MBDA and Lockheed Martin co-operation achieves first missile launch from a MK 41 launcher using ExLS


MBDA and Lockheed Martin demonstrated the first launch of a Common Anti-air Modular Missile (CAMM) from Lockheed Martin’s MK 41 Vertical Launching System (VLS) launcher using the host variant of the Extensible Launching System (ExLS).

This is the first test by MBDA and Lockheed Martin since the May 2013 announcement of cooperation between the two companies to offer MBDA missile systems for use with the MK 41 and ExLS family of launchers.  The test used MBDA’s soft vertical launch technology to eject the CAMM from its canister and position the missile for main motor ignition.  The trial is the first in a series to demonstrate that the CAMM can be installed using ExLS in vessels that use the MK 41 launcher or on the 3-cell stand-alone ExLS CAMM launcher.

Announcing the result of the trial, Paul Mead, Business Development Director for MBDA said, “This first CAMM trial is an example of how MBDA and Lockheed Martin are offering the global MK 41 customer base a real choice in which missile they use.  The missile offers a wide range of benefits, not least its active seeker, as well as low impact of installation on-board due to the soft vertical launch method.  This is the start of what we hope will be a wider range of MBDA missile systems available to Lockheed Martin vertical launcher users.”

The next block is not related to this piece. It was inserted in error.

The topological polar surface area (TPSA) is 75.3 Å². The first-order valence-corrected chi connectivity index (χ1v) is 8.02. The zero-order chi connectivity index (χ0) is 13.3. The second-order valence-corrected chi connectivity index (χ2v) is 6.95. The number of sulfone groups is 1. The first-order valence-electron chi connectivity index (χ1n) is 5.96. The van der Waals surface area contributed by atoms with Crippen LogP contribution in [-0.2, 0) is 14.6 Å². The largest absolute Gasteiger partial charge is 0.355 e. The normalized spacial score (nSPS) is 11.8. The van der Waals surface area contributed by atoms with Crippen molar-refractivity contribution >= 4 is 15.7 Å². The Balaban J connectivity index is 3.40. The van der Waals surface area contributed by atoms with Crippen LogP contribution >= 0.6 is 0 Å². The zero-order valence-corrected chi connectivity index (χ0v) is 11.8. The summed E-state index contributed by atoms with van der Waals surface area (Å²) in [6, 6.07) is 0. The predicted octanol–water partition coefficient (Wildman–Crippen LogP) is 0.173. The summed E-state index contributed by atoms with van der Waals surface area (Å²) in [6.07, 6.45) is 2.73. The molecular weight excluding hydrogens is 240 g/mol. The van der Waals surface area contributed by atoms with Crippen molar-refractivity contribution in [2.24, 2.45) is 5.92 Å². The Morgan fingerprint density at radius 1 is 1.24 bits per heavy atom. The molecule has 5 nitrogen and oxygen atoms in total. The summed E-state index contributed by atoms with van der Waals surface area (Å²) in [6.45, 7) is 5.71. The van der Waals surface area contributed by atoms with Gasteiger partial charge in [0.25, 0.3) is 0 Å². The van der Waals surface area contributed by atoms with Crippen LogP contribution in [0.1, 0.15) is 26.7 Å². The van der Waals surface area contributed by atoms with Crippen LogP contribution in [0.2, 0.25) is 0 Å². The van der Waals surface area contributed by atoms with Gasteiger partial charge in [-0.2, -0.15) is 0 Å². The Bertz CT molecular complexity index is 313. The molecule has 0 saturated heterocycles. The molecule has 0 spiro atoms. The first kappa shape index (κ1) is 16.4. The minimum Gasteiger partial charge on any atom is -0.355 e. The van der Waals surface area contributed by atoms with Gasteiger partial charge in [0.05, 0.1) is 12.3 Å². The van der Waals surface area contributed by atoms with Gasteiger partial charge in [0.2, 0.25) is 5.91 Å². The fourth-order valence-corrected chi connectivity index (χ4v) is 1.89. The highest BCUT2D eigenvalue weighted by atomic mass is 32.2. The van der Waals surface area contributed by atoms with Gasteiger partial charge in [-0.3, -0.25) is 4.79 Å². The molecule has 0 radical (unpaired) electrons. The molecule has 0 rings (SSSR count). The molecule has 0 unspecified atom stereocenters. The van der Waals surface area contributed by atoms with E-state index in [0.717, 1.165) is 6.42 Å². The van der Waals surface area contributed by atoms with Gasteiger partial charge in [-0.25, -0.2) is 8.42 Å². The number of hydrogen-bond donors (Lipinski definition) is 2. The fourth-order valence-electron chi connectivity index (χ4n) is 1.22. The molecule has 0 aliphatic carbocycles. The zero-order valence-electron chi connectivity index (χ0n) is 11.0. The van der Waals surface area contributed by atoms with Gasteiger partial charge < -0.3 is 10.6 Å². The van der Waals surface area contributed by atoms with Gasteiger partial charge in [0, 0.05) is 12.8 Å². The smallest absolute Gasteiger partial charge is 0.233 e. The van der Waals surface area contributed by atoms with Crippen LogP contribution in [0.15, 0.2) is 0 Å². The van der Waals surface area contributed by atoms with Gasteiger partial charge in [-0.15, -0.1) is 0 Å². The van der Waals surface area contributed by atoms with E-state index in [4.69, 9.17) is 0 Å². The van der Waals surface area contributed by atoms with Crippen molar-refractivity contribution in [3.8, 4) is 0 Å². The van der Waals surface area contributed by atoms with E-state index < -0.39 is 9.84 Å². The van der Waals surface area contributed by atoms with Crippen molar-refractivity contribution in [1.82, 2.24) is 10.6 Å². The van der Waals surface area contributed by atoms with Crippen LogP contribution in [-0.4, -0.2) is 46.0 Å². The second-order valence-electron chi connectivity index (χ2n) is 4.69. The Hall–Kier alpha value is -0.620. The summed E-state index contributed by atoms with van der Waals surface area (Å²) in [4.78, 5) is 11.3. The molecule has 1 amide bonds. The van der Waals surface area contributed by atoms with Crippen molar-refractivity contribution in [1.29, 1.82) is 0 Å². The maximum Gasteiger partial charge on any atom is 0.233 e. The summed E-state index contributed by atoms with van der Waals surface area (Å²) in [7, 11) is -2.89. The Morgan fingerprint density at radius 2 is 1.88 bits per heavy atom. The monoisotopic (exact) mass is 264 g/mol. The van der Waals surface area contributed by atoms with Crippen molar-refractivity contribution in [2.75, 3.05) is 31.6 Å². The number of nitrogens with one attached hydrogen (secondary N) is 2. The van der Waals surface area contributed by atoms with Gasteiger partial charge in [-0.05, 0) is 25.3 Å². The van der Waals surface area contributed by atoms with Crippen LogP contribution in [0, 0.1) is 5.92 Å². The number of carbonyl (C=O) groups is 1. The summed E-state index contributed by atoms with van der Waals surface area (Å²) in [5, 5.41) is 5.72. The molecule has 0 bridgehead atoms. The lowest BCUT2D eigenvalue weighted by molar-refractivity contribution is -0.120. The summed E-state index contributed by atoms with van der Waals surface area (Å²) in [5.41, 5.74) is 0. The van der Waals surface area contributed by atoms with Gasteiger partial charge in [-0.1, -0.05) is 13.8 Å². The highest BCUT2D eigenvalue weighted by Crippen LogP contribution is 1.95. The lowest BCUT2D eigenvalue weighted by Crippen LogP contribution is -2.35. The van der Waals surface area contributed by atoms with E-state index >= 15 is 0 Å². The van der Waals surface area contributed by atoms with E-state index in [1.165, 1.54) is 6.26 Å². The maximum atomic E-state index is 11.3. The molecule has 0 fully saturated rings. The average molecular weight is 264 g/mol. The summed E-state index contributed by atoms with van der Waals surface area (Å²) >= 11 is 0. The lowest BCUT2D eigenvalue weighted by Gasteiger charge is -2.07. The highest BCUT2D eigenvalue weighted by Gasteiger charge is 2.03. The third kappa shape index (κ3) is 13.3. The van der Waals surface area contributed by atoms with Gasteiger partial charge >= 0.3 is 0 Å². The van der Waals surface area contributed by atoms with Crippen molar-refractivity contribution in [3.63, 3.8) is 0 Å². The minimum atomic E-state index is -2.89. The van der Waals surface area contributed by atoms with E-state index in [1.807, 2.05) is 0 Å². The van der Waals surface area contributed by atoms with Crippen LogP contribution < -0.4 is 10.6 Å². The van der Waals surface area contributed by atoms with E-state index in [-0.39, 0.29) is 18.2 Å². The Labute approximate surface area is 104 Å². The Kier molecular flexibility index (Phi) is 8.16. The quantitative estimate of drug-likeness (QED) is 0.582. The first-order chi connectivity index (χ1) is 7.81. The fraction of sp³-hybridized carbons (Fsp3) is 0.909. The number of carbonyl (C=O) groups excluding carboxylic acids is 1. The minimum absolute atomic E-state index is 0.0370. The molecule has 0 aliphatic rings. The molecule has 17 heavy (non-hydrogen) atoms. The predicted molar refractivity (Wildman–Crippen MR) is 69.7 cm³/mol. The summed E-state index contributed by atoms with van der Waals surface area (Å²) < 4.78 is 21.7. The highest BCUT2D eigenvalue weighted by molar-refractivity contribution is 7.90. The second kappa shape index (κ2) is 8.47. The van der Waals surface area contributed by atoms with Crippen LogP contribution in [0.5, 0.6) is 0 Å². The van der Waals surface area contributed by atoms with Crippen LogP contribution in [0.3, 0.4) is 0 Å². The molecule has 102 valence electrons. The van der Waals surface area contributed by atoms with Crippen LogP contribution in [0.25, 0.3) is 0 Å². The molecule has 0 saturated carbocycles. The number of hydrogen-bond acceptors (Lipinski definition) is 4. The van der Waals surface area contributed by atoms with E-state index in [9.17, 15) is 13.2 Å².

The multi-missile MK 41 VLS has fundamentally changed the way world navies think about sea-launched weapons by providing the flexibility to respond to numerous threats,” said George Barton, vice president of business development of Ship & Aviation Systems for Lockheed Martin’s Mission System and Training business.  “Our partnership with MBDA allows us to grow the MK 41 multi-missile capability and offer our customers an outstanding VLS launcher alternative.”

Lockheed Martin, in collaboration with MBDA, is developing a 3-cell stand-alone ExLS CAMM launcher for those navies whose ships cannot accommodate the larger MK 41 VLS but desire the superior missile packing density, survivability and reliability that the 8-cell MK 41 launcher has been offering for over 30 years to 13 navies worldwide.

The trial was carried out on the 10th of September near Bedford, England, using a MK 41 launcher outfitted with a host ExLS.

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